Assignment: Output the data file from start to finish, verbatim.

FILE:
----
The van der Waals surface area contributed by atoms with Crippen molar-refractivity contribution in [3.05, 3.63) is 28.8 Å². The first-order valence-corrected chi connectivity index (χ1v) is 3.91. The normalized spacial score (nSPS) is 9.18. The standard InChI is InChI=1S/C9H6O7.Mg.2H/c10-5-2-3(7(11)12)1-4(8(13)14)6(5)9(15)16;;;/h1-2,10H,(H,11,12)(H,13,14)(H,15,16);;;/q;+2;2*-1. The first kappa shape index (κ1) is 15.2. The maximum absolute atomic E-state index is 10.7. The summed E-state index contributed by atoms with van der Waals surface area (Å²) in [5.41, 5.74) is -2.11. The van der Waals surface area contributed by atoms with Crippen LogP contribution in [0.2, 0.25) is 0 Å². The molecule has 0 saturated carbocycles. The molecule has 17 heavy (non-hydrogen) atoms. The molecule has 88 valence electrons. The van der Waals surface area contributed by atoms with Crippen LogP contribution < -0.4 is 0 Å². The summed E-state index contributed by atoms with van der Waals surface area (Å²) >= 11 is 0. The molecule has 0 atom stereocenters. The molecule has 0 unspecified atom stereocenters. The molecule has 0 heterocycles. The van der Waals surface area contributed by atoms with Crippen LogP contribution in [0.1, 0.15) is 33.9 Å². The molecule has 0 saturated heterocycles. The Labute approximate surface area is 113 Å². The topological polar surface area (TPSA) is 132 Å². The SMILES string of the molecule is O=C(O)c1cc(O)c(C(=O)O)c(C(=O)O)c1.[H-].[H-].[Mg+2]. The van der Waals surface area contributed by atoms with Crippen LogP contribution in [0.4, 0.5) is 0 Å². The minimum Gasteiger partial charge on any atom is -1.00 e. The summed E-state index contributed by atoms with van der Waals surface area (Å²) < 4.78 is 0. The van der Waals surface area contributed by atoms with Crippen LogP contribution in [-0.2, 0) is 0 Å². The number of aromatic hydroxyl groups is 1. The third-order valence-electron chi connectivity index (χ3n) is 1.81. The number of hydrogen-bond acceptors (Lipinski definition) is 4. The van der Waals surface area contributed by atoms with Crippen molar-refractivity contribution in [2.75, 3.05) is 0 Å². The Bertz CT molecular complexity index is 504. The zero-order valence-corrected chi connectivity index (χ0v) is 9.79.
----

The van der Waals surface area contributed by atoms with Crippen molar-refractivity contribution in [3.05, 3.63) is 28.8 Å². The first-order valence-corrected chi connectivity index (χ1v) is 3.91. The normalized spacial score (nSPS) is 9.18. The standard InChI is InChI=1S/C9H6O7.Mg.2H/c10-5-2-3(7(11)12)1-4(8(13)14)6(5)9(15)16;;;/h1-2,10H,(H,11,12)(H,13,14)(H,15,16);;;/q;+2;2*-1. The first kappa shape index (κ1) is 15.2. The maximum absolute atomic E-state index is 10.7. The summed E-state index contributed by atoms with van der Waals surface area (Å²) in [5.41, 5.74) is -2.11. The van der Waals surface area contributed by atoms with Crippen LogP contribution in [0.2, 0.25) is 0 Å². The molecule has 0 saturated carbocycles. The molecule has 17 heavy (non-hydrogen) atoms. The molecule has 88 valence electrons. The van der Waals surface area contributed by atoms with Crippen LogP contribution < -0.4 is 0 Å². The summed E-state index contributed by atoms with van der Waals surface area (Å²) >= 11 is 0. The molecule has 0 atom stereocenters. The molecule has 0 unspecified atom stereocenters. The molecule has 0 heterocycles. The van der Waals surface area contributed by atoms with Crippen LogP contribution in [0.1, 0.15) is 33.9 Å². The molecule has 0 saturated heterocycles. The Labute approximate surface area is 113 Å². The topological polar surface area (TPSA) is 132 Å². The SMILES string of the molecule is O=C(O)c1cc(O)c(C(=O)O)c(C(=O)O)c1.[H-].[H-].[Mg+2]. The van der Waals surface area contributed by atoms with Crippen LogP contribution in [0.4, 0.5) is 0 Å². The minimum Gasteiger partial charge on any atom is -1.00 e. The summed E-state index contributed by atoms with van der Waals surface area (Å²) < 4.78 is 0. The van der Waals surface area contributed by atoms with Crippen LogP contribution in [-0.2, 0) is 0 Å². The number of aromatic hydroxyl groups is 1. The third-order valence-electron chi connectivity index (χ3n) is 1.81. The number of hydrogen-bond acceptors (Lipinski definition) is 4. The van der Waals surface area contributed by atoms with Crippen molar-refractivity contribution in [2.75, 3.05) is 0 Å². The Bertz CT molecular complexity index is 504. The zero-order valence-corrected chi connectivity index (χ0v) is 9.79.